Empire in Crumbs
Dominique Kirchner Reill’s new book The Fiume Crisis takes an iconoclastic new look at the history of Rijeka after World War I
Komeda: A Private Life in Jazz by Magdalena Grzebałkowska tells the story of Poland’s most talented musician of the jazz generation, and reveals what exactly jazz meant to a Polish society in the throes of rapid change.
The Nowhere Man
With the late Bekim Sejranović’s award-winning novel From Nowhere to Nowhere appearing in English for the first time, we look back at the career of an extravagantly talented writer
Kovač Through the Looking Glass
Marc Casals takes a look at Mirko Kovač‘s novel The City in the Mirror, a classic of post-Yugoslav literature that is yet to appear in English translation
José Saramago: “Writers are no longer authors, but content providers”
Croatian journalist Adriana Piteša interviewed the Nobel Prize-winning novelist shortly before his death in 2010. He didn’t pull any punches.
Journey by Moonlight by Antal Szerb
Višnja Vukašinović looks back at a classic modernist novel about holidays gone horribly wrong
Dropping the baton: Tito, youth culture and the Slovene syndrome
Tito’s cult of personality prevailed for a few years following his death in May 1980. By the end of the decade, however, this legacy was in a serious state of dissipation.
The world’s first fully-operational torpedo was developed in Rijeka by Bolton-born engineer Robert Whitehead
Gabriele D’Annunzio and the Culture of Violence
Was the Italian soldier-poet a liberator? Or a warning of the dark times to come?
If London had been the birthplace of punk, northern England had become the incubator of whatever it was that was about to happen next.
Yugoslavia in the Year 2000
Throughout 1960, Globus magazine ran a series of articles about what they thought the country would look like in the year 2000. Casting their eyes over existing plans for concrete suburbs and high-rise cities, Globus’s writers were essentially saying that, thanks to socialism, the future was already here.
Journey to Russia
Miroslav Krleža’s masterpiece of mid-Twenties reportage is a compelling hybrid of travelogue, personal memoir and political essay
The Elusive Emperor
Few people are so central to the history of Split as Roman Emperor Diocletian. And yet it’s surprising how little we know about the man.
What is a song without a sleeve? Jugoton’s place in art and pop
Zagreb record label Jugoton didn’t just nurture a unique music scene. It also set new standards in Croatian design
Forty years ago members of Czech rock band Plastic People of the Universe were put on trial for playing music that the country’s communist rulers didn’t like the sound of.
(Come on Baby) Light my Choir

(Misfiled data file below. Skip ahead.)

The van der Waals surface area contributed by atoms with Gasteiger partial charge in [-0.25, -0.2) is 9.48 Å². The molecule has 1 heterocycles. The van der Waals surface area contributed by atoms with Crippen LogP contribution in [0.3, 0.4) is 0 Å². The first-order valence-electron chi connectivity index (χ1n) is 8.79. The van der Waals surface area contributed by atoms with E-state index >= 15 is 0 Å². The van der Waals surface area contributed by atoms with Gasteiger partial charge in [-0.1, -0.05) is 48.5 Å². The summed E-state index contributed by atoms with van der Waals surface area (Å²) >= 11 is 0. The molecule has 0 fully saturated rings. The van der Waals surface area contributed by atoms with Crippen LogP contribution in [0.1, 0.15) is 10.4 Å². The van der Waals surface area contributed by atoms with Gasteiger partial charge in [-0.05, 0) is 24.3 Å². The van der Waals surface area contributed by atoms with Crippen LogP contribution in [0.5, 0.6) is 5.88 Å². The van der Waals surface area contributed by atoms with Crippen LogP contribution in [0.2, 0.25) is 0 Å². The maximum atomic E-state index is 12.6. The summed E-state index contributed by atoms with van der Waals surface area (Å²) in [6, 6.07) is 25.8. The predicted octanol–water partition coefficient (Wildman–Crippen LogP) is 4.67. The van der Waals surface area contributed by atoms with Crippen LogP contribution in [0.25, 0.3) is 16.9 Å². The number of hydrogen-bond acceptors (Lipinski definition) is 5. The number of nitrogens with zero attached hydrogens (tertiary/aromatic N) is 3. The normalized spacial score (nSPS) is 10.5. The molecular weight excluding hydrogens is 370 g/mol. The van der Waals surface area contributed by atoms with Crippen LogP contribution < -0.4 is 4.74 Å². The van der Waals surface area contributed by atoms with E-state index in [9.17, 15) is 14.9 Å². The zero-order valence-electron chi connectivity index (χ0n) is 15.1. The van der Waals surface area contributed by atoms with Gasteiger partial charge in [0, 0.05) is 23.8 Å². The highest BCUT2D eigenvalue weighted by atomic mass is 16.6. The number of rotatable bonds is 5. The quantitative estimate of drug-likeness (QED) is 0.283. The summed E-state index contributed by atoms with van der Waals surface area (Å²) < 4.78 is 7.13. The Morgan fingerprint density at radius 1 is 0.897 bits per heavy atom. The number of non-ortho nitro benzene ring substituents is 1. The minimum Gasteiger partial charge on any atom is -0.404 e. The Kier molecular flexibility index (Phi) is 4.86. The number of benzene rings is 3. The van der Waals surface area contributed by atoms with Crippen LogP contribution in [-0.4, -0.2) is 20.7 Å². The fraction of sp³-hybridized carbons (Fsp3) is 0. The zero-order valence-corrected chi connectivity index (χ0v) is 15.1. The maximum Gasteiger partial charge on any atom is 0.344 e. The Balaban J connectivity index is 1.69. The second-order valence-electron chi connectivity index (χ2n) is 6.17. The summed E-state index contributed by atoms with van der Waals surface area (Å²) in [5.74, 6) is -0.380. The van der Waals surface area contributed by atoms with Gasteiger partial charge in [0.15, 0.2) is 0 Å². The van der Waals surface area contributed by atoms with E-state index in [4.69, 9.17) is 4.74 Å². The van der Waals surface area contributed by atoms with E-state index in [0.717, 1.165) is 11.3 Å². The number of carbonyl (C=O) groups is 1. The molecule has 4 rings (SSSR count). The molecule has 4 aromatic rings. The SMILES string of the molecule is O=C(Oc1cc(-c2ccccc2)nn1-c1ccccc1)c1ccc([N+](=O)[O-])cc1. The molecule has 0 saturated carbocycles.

Traditional choral festivals provided a natural focus for the so-called Singing Revolution, which swept across the Baltic States in 1987-1990.
One of Europe’s most breathtaking new museums is on the Croatian island of Lošinj
Rijeka Rock City
It was the port city of Rijeka that led the way when it came to Croatia’s relationship with the electric guitar, and it is Rijeka that preserves most in terms of rock and roll heritage today.
Welcome to Hofbauerland
Few graphic artists are as closely associated with the Zagreb urban landscape as illustrator, poster designer and graphic novelist Igor Hofbauer.
Although rarely celebrated, it’s Zadar’s rich stock of Sixties-era architecture that gives the city so much character.
Siluett was one of the most seductive fashion magazines of the 1960s. And it was produced in Soviet-occupied Estonia.
We Play World War: Karl Kraus and the end of Austria
Viennese satirist Karl Kraus was one of the few people who wrote against World War I from start to finish: not because he thought there was anything wrong in defending one’s flag, but because he saw how patriotism was hijacked by the mass media.
Crucif*cked: the extraordinary career of Egon Bondy
Outside Czech-speaking circles, underground writer and philosopher Egon Bondy remains almost unknown; however it’s hard to see where the Czech literary scene would be without him
Power Ballads: Marta Kubišová and the Velvet Revolution
The story of Marta Kubišová’s song A Prayer for Marta reveals much about the power of popular culture - and the desire of those in government to place it under control.
The time is ripe for a rereading of Gregor von Rezzori, one of Central Europe’s most distinctive voices
Death, metal: Ernst Jünger and Germany’s 20th century
The German author of Storm of Steel was the greatest writer to come out of the trenches of World War I. It’s almost exactly a century since he first saw front-line action.
Croatian artist Julije Knifer spent the best part of 45 years painting endless variations on the theme of the meander. But did he ever intend so many of his meanders to be exhibited in the same gallery all at once?
Parts of the mural-covered wall running along Zagreb’s Branimirova ulica were demolished at the end of May 2015. The news was greeted by a wave of public indifference, despite the fact that the wall is one of the city’s defining visual landmarks.
Man paints Dog
Artist Miroslav Kraljević was the great hope of Croatian painting until his early death in 1913
Coast of Thrones
The more popular the Croatian Adriatic becomes, the less control it exerts over its own narratives